No going back
Almost half way into lock down, most of us are getting cranky and dreaming of the day when life can go back to normal. Walks on the beach, braais with friends, concerts, festivals, and sporting events. But the reality that most experts are warning about is that there won’t be any going back to normal anytime soon. And that is a very scary thought.
If the emotional and social strain hasn’t been enough, the economic impact is even more worrying. There are huge industries built around leisure, sport and entertainment that employ hundreds and thousands of people from all socioeconomic backgrounds. And even if you don’t operate in those sectors, there are very few businesses that have not been impacted by covid-19. And if there’s no going back to normal, what hope is there for the future economy of our country?
When I think of South Africa in global terms, I think of Trump’s reference to it being another shithole country. Not that what he thinks matters in the least, but it’s a reflection of what many of the populace of so called first world countries believe about South Africa. Aside from the travel brochures that promote Cape Town’s stunning beauty and the bushveld’s African wildlife, South Africa is seen as a country that is crime ridden and corrupt, has huge inflation and interest rates, massive debt, skyrocketing unemployment and low economic growth.
In fact just as covid-19 snapped her jaws on our shores, Moody’s downgraded South Africa to junk status – as if things weren’t bad enough. And now businesses that were already struggling to keep cash flow up enough to pay their employees’ salaries have been ordered to close. It may feel like a death sentence…. or from another perspective, it’s the perfect opportunity to adapt and build a more resilient business.
But how? You say…
Here’s something to think about. Everyone says that these are unprecedented times. Indeed the past two generations haven’t had to live through a global crisis where life as we know it changed suddenly and never went back to normal. The last time that happened was WW2. Yet these same generations have lived through some of the most disruptive changes in the marketplace. Anyone under the age of 20 years old doesn’t know a world without personal computers, the internet or instant messaging, yet 50 years ago they didn’t exist. Now tell me again people and businesses don’t know how to adapt.
Sure these are unprecedented times, but so it every new day or month. Every day people are creating and leveraging new technologies and ideas that are disrupting life as we know it. We just live under the illusion that because we have dreams and goals, that’s how life will pan out, until it doesn’t. Globally catastrophic climate events such as floods and wildfires are also disrupting life. In South Africa we’re also familiar with strikes and civil unrest bringing things to a halt.
These are all things that no business owners asks for, yet have to navigate nonetheless. And I believe that South African’s are far better equipped to face current challenges because we are no strangers to adversity, being the underdogs, or being at a disadvantage. Now while few of these events are as big or as sudden as the disruption of covid-19, they are disruptions none the less. Disruptions that businesses have to adapt to or be left behind. Tell me again these are unprecedented times.
Yes it may be unprecedented in that you haven’t chosen to close your business, but you can choose how you respond to the crisis. Option A – You can give up, deciding you’ll look for a job when it’s all over. As if that’ll be easy with all the additional newly unemployed people and constrained budgets that surviving companies will have. Or Option B – you can start to consider ways to adapt your operations, product or service offerings and reinvent your business, or start a new one. If distilleries can go from manufacturing gin to producing hand sanitiser in a week, you too can radically reinvent your business.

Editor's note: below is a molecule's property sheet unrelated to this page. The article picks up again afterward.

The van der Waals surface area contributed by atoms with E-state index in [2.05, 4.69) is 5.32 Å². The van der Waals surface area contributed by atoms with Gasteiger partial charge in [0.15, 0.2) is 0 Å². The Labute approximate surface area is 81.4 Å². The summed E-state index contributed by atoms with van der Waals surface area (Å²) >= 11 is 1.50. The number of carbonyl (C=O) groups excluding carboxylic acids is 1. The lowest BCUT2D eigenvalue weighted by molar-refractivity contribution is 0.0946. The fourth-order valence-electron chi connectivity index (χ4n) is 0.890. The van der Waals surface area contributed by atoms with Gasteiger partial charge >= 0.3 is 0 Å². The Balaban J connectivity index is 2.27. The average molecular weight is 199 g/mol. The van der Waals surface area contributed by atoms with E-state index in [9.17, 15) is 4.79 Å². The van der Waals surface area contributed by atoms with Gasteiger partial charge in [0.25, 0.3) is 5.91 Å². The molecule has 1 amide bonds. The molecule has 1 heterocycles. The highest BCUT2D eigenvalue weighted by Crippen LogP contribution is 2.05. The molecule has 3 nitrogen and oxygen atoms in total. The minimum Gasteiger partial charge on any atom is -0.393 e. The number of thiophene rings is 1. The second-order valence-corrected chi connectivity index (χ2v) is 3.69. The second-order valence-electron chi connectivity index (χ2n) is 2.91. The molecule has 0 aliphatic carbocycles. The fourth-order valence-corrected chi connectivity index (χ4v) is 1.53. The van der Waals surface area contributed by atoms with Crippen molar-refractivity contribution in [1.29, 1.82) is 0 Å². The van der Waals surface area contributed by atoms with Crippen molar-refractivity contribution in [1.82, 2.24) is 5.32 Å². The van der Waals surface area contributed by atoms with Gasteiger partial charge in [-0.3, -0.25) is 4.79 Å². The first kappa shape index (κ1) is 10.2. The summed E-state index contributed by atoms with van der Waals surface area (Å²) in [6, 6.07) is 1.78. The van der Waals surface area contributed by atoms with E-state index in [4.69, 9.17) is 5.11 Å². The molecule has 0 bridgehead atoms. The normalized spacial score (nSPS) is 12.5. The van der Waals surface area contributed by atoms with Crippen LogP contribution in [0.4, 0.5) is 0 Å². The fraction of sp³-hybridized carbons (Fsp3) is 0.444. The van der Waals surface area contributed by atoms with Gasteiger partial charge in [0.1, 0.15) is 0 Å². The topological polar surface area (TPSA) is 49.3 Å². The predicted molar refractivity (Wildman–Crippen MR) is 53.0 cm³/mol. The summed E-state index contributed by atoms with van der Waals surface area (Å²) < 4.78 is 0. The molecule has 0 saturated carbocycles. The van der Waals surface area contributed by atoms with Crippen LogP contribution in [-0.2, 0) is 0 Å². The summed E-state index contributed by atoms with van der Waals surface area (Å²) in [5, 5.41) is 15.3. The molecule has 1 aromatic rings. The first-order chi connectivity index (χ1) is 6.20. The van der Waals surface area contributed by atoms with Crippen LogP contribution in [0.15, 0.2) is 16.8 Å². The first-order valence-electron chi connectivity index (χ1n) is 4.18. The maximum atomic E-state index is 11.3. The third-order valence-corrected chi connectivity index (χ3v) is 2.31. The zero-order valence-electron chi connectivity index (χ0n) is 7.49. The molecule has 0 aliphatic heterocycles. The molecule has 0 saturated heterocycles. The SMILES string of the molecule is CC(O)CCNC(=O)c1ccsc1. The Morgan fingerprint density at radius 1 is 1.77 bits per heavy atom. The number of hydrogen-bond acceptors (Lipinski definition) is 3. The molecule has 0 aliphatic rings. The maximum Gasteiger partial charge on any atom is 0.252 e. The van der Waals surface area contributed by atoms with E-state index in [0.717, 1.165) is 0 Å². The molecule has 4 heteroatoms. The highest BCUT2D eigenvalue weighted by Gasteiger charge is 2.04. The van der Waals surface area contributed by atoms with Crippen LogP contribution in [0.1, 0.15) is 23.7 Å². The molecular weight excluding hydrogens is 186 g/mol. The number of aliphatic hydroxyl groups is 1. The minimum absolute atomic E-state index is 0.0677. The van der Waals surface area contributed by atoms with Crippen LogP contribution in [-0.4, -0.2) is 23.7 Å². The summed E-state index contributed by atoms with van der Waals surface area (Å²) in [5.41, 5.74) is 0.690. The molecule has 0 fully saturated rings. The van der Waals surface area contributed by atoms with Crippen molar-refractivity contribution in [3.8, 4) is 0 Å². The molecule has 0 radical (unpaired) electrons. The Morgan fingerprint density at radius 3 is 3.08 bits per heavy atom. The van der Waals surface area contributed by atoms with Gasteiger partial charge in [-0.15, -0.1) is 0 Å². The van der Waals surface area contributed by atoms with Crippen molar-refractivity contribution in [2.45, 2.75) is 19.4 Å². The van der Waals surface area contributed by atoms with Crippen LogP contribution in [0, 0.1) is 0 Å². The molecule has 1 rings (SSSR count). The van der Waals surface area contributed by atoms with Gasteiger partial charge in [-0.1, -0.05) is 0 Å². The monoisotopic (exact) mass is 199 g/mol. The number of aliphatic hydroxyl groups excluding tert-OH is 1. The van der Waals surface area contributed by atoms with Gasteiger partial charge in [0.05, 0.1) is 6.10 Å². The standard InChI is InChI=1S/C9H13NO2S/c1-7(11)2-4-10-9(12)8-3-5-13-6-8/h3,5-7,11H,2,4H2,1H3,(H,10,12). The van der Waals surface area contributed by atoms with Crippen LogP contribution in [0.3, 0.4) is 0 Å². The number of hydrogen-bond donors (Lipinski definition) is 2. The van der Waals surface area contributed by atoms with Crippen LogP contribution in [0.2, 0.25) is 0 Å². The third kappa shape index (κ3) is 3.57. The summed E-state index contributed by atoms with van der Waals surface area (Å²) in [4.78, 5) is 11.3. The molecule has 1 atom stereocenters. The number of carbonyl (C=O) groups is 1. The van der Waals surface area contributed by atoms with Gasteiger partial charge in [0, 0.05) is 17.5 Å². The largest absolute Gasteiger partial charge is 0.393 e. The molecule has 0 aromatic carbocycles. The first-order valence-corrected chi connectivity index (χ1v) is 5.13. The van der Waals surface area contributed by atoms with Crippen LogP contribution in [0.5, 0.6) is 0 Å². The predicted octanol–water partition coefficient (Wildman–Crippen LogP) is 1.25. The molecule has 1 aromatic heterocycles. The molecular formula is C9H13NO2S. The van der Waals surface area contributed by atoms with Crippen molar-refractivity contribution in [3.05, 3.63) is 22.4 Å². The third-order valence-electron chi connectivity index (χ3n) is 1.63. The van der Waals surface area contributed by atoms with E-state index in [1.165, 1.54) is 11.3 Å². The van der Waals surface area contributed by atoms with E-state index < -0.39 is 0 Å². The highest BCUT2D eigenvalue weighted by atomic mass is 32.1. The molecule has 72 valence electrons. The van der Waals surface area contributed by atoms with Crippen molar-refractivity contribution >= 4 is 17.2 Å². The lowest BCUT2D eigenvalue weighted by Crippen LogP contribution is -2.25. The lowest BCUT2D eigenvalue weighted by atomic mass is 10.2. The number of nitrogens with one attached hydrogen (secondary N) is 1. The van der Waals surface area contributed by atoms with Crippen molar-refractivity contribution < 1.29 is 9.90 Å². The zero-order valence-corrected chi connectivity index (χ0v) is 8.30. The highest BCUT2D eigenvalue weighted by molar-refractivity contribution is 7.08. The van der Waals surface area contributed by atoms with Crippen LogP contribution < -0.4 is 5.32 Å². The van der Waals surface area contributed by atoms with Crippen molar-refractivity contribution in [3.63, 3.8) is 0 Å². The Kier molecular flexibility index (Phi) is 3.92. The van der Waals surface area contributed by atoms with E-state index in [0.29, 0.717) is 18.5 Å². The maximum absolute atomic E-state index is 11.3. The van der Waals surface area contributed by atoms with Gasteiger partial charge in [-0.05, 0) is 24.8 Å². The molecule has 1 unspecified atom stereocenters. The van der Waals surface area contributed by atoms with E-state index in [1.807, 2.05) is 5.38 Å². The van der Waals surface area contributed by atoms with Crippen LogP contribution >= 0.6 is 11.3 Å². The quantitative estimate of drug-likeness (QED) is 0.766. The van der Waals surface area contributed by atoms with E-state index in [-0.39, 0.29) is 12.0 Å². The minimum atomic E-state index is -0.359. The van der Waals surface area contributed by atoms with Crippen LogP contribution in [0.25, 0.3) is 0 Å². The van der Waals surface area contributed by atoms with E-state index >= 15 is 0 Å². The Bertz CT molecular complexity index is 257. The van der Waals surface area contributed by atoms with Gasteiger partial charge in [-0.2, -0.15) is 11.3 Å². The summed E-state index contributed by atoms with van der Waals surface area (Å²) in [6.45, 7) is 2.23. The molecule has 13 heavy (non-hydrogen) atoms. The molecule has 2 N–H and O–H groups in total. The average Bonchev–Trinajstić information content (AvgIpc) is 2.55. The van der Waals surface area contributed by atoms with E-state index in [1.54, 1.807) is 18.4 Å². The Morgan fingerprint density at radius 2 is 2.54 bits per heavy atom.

Here are some starting points from someone who has been through the process several times in her working career.
• What do you have? Forget trying to get a loan, forget thinking that if you had access to this or that, everything will be okay. What you don’t have is of no use to you right now. That’s a reality most of us have learnt during lockdown. Focus on what you do have. What skills, what resources, what connections, what access to opportunities? That’s all you have right now. Use it, leverage it and build on it.
• What do people need? This is where opportunities come to the fore, because people are different and they need different things. It’s not just about high demand or finding the golden goose that’ll make you an instant millionaire – if there even is such a thing, This is about finding an opportunity that’ll help you start generating cash flow once again. A stepping stone that gets you one step further along the road to recovery.
• What tools and resources are available? What can you use to connect what you have with what people need? We are fortunate that technology offers many tools that can help you do everything from creating a new logo to speaking to a group of people or sending an email campaign and many have starter packages that are free. How can you take what you have, combine with the tools and resources available to create something new?
This is not the end, it’s the start of something new
Forget the notion that one day things will go back to normal, one day you’ll wake up and this’ll just be a bad dream. Yes you may eventually be able to enjoy ice cream on the beach again and even braai with your friends, but the business landscape is going to be forever changed. The only normal to aim for is building a business or career that is adaptable, agile and able to leverage opportunities in any economic climate because in reality disruptions happen, change is inevitable and resilience is the only thing that’ll help you survive.